"Accomplishments" NOT To Put On Your Resume

I think we would probably all agree that there's a need for classes in high school that teach you real valuable real world skills like how to make and stick to a budget, how to file your taxes, and how to write a resume. Nothing drives home that last point, though, quite like looking at the bizarre accomplishments people list on their resumes — and wouldn't you know it? We've got just the thing today to serve that purpose. On Sunday night, Redditor twistaspam posted a query to AskReddit asking, “Hiring managers of Reddit, what is the most bizarre accomplishment someone has put on a resume?”… and for once, the responses largely came from actual hiring managers. You guys? This one's a doozy, and it's as funny as it is informative.

To be fair, the “additional skills” section of a resume is kind of weird in and of itself. We're supposed to look at it as a place to list any skills we have that might be relevant, but which might not fall anywhere else… but we're also often told that it's good to give hiring managers an idea of who you are when you're not at work. At its best, this section might include things like any important pieces of software you know how to use (except Microsoft Office. Everyone knows how to use Microsoft Office, so stop listing it on your resume. I mean it) or whether you've got experience organizing big events, along with an interesting tidbit about yourself (you speak fluent Japanese? Awesome!). At worst, though? They look like the resumes seen here.

A word of advice: Before you send your resume out, get someone with good judgment to read it over first. Trust me.

Check out more over at AskReddit.

1. The One-Sentence Wonder

"Relatively good at most things" — except, apparently providing details.

2. Picture Is Unrelated

Bonus points for storytelling, crazymoon. It all sounds quite innocuous… until you get to the last line. Well played, sir or madam. Well played, indeed.

3. Inppropriate Terminology

And this is why Putting Together a Resume 101 should be taught in all schools nationwide starting at an early age. This, too:

To be fair, yes, running large raids does require excellent organizational and leadership skills — but it's worth finding a way to demonstrate these talents in a way that hiring managers might find a little more meaningful. But hey, the good news is that it might not be that hard: Resume Genius notes that, while someone searching for a job in IT shouldn't list "Leader of a 70 member guild in World of Warcraft for three years," you can put something like, "Maintained a self-hosted VoIP chat server for three years."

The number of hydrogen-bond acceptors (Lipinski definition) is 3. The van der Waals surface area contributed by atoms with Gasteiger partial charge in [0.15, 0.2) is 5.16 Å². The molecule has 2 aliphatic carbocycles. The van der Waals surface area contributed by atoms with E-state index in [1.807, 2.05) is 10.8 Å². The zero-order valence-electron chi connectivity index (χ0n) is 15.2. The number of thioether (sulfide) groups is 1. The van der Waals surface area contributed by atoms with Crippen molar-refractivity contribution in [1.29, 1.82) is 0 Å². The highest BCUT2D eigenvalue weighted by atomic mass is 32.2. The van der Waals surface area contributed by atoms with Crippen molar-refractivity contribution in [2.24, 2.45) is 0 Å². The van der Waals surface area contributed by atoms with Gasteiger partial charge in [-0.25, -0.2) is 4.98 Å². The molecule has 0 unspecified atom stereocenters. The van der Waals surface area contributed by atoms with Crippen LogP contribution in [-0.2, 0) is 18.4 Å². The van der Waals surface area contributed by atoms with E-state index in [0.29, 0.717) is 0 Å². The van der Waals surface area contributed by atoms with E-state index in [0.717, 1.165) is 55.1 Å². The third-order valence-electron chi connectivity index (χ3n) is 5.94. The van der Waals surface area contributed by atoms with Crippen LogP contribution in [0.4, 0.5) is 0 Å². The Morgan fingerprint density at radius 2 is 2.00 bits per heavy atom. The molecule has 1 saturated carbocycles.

4. No Felons Here

This Redditor stole the words right out of my mouth (and Shakespeare's, too):

5. A Lack of Fluency

There's a reason most of us put “some French” next to our high school language requirement.

6. Special Snowflake Syndrome

With regards to the definition of "accomplishment"... well, let me quote one of the greatest minds of our generation:

7. That Doesn't Count

TIME's Person of the Year in 2006 was “You.” As in, everyone who contributes to the glory of the Internet.

8. Neither Does That

We may not know whether the points cats are tallying up every time they mess up your stuff are Whose Line Is It Anyway? points, but we definitely know that karma on Reddit is. Sorry, y'all; having a boatload of imaginary Internet points aren't going to land you a job.

9. Or That

High school accomplishments stop mattering the second you leave high school. If you're still holding onto them at 35, you may want to start reconsidering your choices in life.

10. Best Typo Ever

You handled Mr. Tumnus?

Not going to lie: I feel kind of weird about that.

11. So, Did She Buy It, Or…?

...OK, then.

12. Do You Even Lift, Bro?

Remember that whole thing where it's usually a good idea to tailor your resume and cover letter to the specific job for which you're applying? This is why.

13. But When It Works…

...It really works. There's a fine line between stupidity and genius, but these folks? They know what they're doing. Sometimes, a well-calculate risk pays off big time.

Images: Fotolia; Giphy (2); startrekships/Tumblr